I have two or three potato plants growing in my compost pile. I'm pretty sure they are some red potatoes I tossed after they got too old. I bought them from a local organic produce store.

potatoes: Boil'em, mash'em, stick'em in a stew

The plants look pretty healthy (to my untrained eye). What should I do with them, considering I want to grow some potatoes this year.

  1. Kill them.

    I'd generally prefer to grow potatoes from known good potato stock intended for such a purpose, but considering they're grown from organic potatoes, is there much risk?

  2. Protect them in the compost pile so I can harvest them there later.

    This could be a bit of a hassle, considering I continue to add to the compost pile. I also wonder if growing in the compost pile directly might not be best for the potatoes--would they be happier in regular soil?

  3. Transplant them to my main garden area for a real potato harvest later.

    I'm not sure how realistic this is... I suspect this would basically amount to harvesting the (likely small/immature?) potatoes, and planting them anew in my garden. At this point, I may as well buy some actual seed potatoes, right?

  4. Something else?

  • 1
    My Mum has a massive compost heap - well, corner of garden where she chucks stuff - and every year it grows a lot of great pototoes, some of them enormous, all by itself. So I would regard them as free veges for no effort, and if they die, no loss either. Actually, I just thought of one possible problem - if they do get diseased, then your compost will essentially be contaminated and wouldn't be able to be used for other potatoes, but all the nutrients in your compost pile should help develop healthy plants with better disease resistence.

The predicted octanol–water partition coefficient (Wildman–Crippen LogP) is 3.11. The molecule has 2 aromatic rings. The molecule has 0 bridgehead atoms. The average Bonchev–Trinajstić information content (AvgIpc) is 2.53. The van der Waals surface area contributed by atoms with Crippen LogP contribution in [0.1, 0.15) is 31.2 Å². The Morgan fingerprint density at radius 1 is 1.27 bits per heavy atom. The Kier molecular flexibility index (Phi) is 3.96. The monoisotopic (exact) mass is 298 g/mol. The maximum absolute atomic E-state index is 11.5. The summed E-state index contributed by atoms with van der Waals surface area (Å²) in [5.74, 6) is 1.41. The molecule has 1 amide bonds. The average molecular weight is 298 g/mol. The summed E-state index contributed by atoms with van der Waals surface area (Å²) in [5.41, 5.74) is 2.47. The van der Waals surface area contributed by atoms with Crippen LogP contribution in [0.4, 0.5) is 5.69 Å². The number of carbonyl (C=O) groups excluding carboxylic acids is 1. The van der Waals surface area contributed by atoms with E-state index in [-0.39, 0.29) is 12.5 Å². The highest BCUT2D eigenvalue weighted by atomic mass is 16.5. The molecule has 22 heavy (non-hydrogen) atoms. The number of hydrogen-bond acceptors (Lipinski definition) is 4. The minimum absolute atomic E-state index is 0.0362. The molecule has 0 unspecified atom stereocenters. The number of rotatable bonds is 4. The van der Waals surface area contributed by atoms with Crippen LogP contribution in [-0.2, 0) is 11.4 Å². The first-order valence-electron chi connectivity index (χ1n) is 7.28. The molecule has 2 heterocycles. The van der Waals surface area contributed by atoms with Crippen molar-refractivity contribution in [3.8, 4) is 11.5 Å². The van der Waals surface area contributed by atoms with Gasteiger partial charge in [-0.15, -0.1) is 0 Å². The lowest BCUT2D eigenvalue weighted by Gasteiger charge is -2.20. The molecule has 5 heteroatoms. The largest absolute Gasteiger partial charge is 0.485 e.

– standgale
    Commented Jun 27, 2012 at 21:00

3 Answers 3

  1. Organic probably isn't well-correlated with whether the potatoes are carrying any disease or not. This is the primary reason that you want good potato seed stock, whether conventional or organic. I've grown my own organic potatoes and had them get full of blight, but was still able to harvest some edible potatoes. While they were edible (and probably would have been marketable if I were selling), they would not be something you'd want to save for seed.

  2. Letting them be probably wouldn't do much harm. It's up to you if you want to deal with the hassle of adding to the pile while the potatoes are growing there. I've heard of plenty of people growing potatoes under straw, so they don't need soil. They look pretty healthy to me, and will probably give you some tasty taters.

  3. I wouldn't bother trying to transplant. Doesn't seem like it has much chance given the effort involved.

  • I think I'll try for #2. Thanks.
    – Flimzy
    Commented May 4, 2012 at 22:30

When this happens to me I just let them grow where they are. But I had enough space int he past to move the compost pile and let them grow.


Let them grow and harvest them. See what they look like. Sometimes gardening is using what nature gives you.

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